From the Bottom Up: Hilltop Use and Significance in Antiquity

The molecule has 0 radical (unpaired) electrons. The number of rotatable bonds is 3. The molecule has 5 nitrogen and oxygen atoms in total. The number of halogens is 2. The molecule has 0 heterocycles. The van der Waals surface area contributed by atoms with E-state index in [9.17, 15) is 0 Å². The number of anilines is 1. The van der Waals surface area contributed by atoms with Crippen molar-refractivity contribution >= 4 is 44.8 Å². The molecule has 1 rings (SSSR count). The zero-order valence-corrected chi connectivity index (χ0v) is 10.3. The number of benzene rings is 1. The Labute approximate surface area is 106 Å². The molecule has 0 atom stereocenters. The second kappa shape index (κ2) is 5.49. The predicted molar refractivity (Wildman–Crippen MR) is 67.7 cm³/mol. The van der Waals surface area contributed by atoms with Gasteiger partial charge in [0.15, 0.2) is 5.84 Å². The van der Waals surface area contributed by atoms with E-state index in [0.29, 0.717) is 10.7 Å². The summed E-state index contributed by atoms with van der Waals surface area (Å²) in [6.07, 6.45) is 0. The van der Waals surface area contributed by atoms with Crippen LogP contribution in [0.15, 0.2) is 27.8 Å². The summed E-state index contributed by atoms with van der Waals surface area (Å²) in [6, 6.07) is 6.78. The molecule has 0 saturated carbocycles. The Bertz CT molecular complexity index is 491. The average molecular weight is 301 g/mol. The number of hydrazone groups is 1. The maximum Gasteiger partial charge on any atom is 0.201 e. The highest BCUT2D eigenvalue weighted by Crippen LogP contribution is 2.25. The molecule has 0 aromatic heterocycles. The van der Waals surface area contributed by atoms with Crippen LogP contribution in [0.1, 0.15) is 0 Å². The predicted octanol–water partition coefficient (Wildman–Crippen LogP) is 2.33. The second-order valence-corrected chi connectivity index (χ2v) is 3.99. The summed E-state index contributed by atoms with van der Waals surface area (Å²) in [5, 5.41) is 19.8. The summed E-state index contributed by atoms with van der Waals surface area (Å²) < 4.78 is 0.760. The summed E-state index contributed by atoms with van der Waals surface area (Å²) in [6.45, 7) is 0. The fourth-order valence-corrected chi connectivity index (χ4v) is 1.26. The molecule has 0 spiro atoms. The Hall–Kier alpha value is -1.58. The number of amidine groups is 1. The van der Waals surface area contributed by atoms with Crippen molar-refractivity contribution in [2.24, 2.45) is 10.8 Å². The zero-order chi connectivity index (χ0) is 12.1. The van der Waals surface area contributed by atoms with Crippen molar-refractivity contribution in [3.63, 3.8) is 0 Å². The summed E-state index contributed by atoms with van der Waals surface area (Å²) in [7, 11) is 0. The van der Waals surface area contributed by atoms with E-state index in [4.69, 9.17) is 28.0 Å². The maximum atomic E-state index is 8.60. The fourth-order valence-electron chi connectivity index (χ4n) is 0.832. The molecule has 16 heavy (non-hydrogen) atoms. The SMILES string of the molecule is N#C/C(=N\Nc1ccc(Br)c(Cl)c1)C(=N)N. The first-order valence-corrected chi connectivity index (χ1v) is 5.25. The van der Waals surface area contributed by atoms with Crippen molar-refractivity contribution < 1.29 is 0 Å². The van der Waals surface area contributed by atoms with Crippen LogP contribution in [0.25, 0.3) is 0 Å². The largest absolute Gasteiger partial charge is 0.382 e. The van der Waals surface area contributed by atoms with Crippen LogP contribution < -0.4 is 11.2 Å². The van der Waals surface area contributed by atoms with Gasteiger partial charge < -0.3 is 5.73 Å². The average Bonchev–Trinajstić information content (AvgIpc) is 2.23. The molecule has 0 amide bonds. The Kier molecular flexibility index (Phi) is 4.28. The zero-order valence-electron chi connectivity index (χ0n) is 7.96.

Archaeologists have interpreted hilltop sites as spaces serving heterogeneous purposes, ranging from functional explanations as defensive outposts to symbolic interpretations as ceremonial places. In this session, we seek to move beyond such a dichotomy to understand how hilltop settlements, fortifications, shrines, or pilgrimage areas, were integrated into the larger political system, recognizing that the exercising of political authority often relies more on ideology than force to establish security. The prominence of these high points in the landscape, along with the resulting viewsheds they offered, shaped people's understanding of the landscape. Hilltops, therefore, can be interpreted as a crucial locale to a central authority with the intent to control the landscape, as well as a source of power to people attempting to flee a state’s influence. If such environments can be at different times peripheral or central to the political and religious agenda of a state authority, archaeologists can track changes in socio-political processes by examining settlement histories at these elevated spaces. Do hilltops indeed represent a refuge from state authority, and if so what cultural processes drive people to seek out such areas? Alternatively, are hilltops crucial to state control of the landscape and integrated into surrounding settlement structure?
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